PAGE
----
Heading south, tracing the Mekong on the map, we come to the capital, Vientiane. This is also Laos’ largest city. The city developed due to a dependence on river transportation, and the fertility of surrounding farmland, where rice and corn are still grown, and livestock slowly roam the land. As you meet and greet at the temples, with shrines to Buddha never far away, monks might be seen reading or mindfully pacing under the shade of trees.
Between Luang Prabang and Vientiane, and slightly east, is the region known as the Plain of Jars. Giant stone jars, about 2,000 years old and up to three metres high, are strewn across the landscape in surreal clusters. Local legend claims that a race of giants once lived in this area, but there is also much evidence to suggest that the jars mark an old trade route.
Located in north-western Laos, the Nam Tha, or Tha River, is just one of the twelve main tributaries of the Mekong. Enjoy the views of stunning limestone cliffs and patches of forest passing by as you travel the calm, wide, mountain-flanked rivers in a simple wooden longtail boat. Traditional villages and some of the least disturbed ecosystems in SE Asia can be seen while journeying at a relaxed pace down the Nam Tha.
Hill tribe village treks can be made throughout Laos, just one example of which is from Luang Nam Tha (the area around the river). The suburbs of this Laotian city have watery green rice fields and wooden houses on stilts, made with bamboo and reeds for roofs. If you are fortunate enough to explore inside, you will find a dusty, shady, yet simple and homely interior. Set amidst the landscape of Palm trees, greenery and wooden shacks, cockerels and barking dogs wake you up for the splendour of the day at dawn. It is in Laos’ hills and villages that the mountain tribes practice animism and spirit worship, which exists in harmony with Laos’ majority Buddhist population.
Trekking through the Nam Ha National Protected Area- an ASEAN Heritage Park- is well worth the effort. There are over 220,000 hectares of land, comprising everything from lowlands to 2,000-metre peaks- some of the largest and most important wilderness areas in Laos. Evergreen forests, broadleaf woodlands, clear water streams and rivers are all well represented. Animals in the area include elephants, leopards and tigers! The Protected Area has demonstrated environmentally sustainable success and serves as a model for elsewhere.
In the south, not far from Cambodia, is Champasak. This small town has riverside guesthouses, which cater to travellers who want to explore the nearby Wat Phu temple ruins, reminiscent of Cambodia’s famous Angkor Wat.
Amidst the nooks and crannies of Laos’ countryside can be found limestone formations and small natural cave networks. Vieng Xai boasts a whole cave city. Alternatively, Pak Ou is an amazing location for cave hiking- negotiating the caves full of buddhas- and rock climbing too. Then there is the area named Si Phan Don, or ‘Four Thousands Islands.’ Here, relaxed farming and fishing communities spread across the sleepy river archipelago. If you’re lucky, you may even see a rare type of freshwater dolphin.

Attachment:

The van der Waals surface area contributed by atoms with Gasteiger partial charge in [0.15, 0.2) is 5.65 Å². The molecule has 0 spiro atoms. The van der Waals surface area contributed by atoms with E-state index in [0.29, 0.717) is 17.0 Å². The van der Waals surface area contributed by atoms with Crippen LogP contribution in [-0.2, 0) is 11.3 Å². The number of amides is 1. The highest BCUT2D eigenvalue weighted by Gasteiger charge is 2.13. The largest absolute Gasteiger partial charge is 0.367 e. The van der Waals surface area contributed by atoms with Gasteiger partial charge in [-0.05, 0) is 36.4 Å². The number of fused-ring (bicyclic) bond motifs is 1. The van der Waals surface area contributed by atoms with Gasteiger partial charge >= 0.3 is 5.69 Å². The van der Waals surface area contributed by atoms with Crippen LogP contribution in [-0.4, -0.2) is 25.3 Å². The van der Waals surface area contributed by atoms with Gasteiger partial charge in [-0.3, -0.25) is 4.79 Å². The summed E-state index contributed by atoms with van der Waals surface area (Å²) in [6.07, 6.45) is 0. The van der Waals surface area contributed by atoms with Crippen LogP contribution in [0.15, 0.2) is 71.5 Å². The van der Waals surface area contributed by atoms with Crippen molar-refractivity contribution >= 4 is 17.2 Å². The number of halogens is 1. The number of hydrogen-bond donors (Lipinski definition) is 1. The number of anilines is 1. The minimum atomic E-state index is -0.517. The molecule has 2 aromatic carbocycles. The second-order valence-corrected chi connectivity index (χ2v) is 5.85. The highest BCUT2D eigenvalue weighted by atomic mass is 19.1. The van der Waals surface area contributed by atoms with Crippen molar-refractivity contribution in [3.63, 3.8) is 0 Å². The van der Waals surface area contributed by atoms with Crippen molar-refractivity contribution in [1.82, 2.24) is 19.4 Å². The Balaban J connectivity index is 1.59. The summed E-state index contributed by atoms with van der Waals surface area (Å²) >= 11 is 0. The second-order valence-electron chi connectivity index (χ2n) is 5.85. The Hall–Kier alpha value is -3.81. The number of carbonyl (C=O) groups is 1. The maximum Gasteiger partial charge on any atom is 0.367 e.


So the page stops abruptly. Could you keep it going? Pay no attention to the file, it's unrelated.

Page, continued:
If water is your thing, boat trips can be arranged, as can trips to the Bolaven Plateau waterfalls. You can Kayak the Khammuan, gazing at the caves in the limestone on the way. River tubing is a popular pursuit too, but be warned- Vang Vieng, a centre of this activity, is known to be full of drunken foreign tourists. It’s not everyone’s scene, but clearly many people’s, judging by the numbers of visitors.
Briefly, other highlights include riding an elephant through the mountainous forests of Hongsa, or being carried up Phu Asa by elephant. Whatever you end up doing, be sure to experience an open air ride in a Lao pick-up-style tuc-tuc truck on the dusty, bumpy dirt tracks. Sure, rickety buses connect the major cities, but there’s bound to be someone willing to give you a ride- Lao people are very hospitable and friendly. Perhaps you will even get offered some food- sticky rice, meat wrapped in banana leaves, chillies, or spicy, leafy vegetables. Don’t be afraid to tuck in- meals are often eaten with your fingers, Lao style!
Maybe you’ll even be around for a national festival. Most of them are based around Theravada Buddhism or the cycles of the moon. Festivals showcase dances, poems, parades, theatre and puppet shows. One particularly interesting one is Boun Bang Fai, or the rocket festival. On the eve of the planting season, firing rockets into the air is supposed to encourage the rain to fall, and there are competitions for the best rocket decoration and performance! And try to catch Maw lam too- the traditional musical drama of the countryside. This roughly translates to ‘master of dance’ and is a folk tradition of Laos.
So dig in and enjoy the quiet natural beauty of Laos. It’s a serene backpacker’s paradise, and you should go there before mass tourism takes hold. Get off the beaten track, and avoid wearing-in the standard routes too heavily- it will be well worth it!